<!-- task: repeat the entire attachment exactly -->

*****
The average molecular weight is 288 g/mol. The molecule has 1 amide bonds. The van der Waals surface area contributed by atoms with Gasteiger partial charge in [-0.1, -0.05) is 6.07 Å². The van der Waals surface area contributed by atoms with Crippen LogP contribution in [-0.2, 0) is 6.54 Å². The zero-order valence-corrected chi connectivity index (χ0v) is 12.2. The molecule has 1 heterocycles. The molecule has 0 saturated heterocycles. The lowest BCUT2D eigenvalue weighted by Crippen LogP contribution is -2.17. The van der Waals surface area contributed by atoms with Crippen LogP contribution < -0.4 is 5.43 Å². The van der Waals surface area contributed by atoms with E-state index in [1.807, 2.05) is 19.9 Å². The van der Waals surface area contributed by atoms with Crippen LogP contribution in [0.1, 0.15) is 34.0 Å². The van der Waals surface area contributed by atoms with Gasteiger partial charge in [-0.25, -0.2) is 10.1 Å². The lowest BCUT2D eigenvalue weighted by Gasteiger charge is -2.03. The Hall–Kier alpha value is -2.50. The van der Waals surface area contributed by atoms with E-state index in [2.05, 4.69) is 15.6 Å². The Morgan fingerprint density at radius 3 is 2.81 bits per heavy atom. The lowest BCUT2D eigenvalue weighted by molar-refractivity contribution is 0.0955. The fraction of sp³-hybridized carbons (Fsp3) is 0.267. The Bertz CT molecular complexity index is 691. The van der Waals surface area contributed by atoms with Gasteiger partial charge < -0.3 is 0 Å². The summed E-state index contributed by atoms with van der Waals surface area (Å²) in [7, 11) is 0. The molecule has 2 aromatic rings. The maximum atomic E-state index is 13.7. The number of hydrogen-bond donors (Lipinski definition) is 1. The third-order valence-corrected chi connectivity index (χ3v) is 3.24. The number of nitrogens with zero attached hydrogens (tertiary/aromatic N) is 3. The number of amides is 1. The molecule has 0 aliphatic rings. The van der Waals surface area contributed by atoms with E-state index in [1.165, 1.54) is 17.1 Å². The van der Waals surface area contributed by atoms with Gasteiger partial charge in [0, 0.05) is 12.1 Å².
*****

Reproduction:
The average molecular weight is 288 g/mol. The molecule has 1 amide bonds. The van der Waals surface area contributed by atoms with Gasteiger partial charge in [-0.1, -0.05) is 6.07 Å². The van der Waals surface area contributed by atoms with Crippen LogP contribution in [-0.2, 0) is 6.54 Å². The zero-order valence-corrected chi connectivity index (χ0v) is 12.2. The molecule has 1 heterocycles. The molecule has 0 saturated heterocycles. The lowest BCUT2D eigenvalue weighted by Crippen LogP contribution is -2.17. The van der Waals surface area contributed by atoms with Crippen LogP contribution < -0.4 is 5.43 Å². The van der Waals surface area contributed by atoms with E-state index in [1.807, 2.05) is 19.9 Å². The van der Waals surface area contributed by atoms with Crippen LogP contribution in [0.1, 0.15) is 34.0 Å². The van der Waals surface area contributed by atoms with Gasteiger partial charge in [-0.25, -0.2) is 10.1 Å². The lowest BCUT2D eigenvalue weighted by Gasteiger charge is -2.03. The Hall–Kier alpha value is -2.50. The van der Waals surface area contributed by atoms with E-state index in [2.05, 4.69) is 15.6 Å². The Morgan fingerprint density at radius 3 is 2.81 bits per heavy atom. The lowest BCUT2D eigenvalue weighted by molar-refractivity contribution is 0.0955. The fraction of sp³-hybridized carbons (Fsp3) is 0.267. The Bertz CT molecular complexity index is 691. The van der Waals surface area contributed by atoms with Gasteiger partial charge < -0.3 is 0 Å². The summed E-state index contributed by atoms with van der Waals surface area (Å²) in [7, 11) is 0. The molecule has 2 aromatic rings. The maximum atomic E-state index is 13.7. The number of hydrogen-bond donors (Lipinski definition) is 1. The third-order valence-corrected chi connectivity index (χ3v) is 3.24. The number of nitrogens with zero attached hydrogens (tertiary/aromatic N) is 3. The number of amides is 1. The molecule has 0 aliphatic rings. The van der Waals surface area contributed by atoms with E-state index in [1.165, 1.54) is 17.1 Å². The van der Waals surface area contributed by atoms with Gasteiger partial charge in [0, 0.05) is 12.1 Å².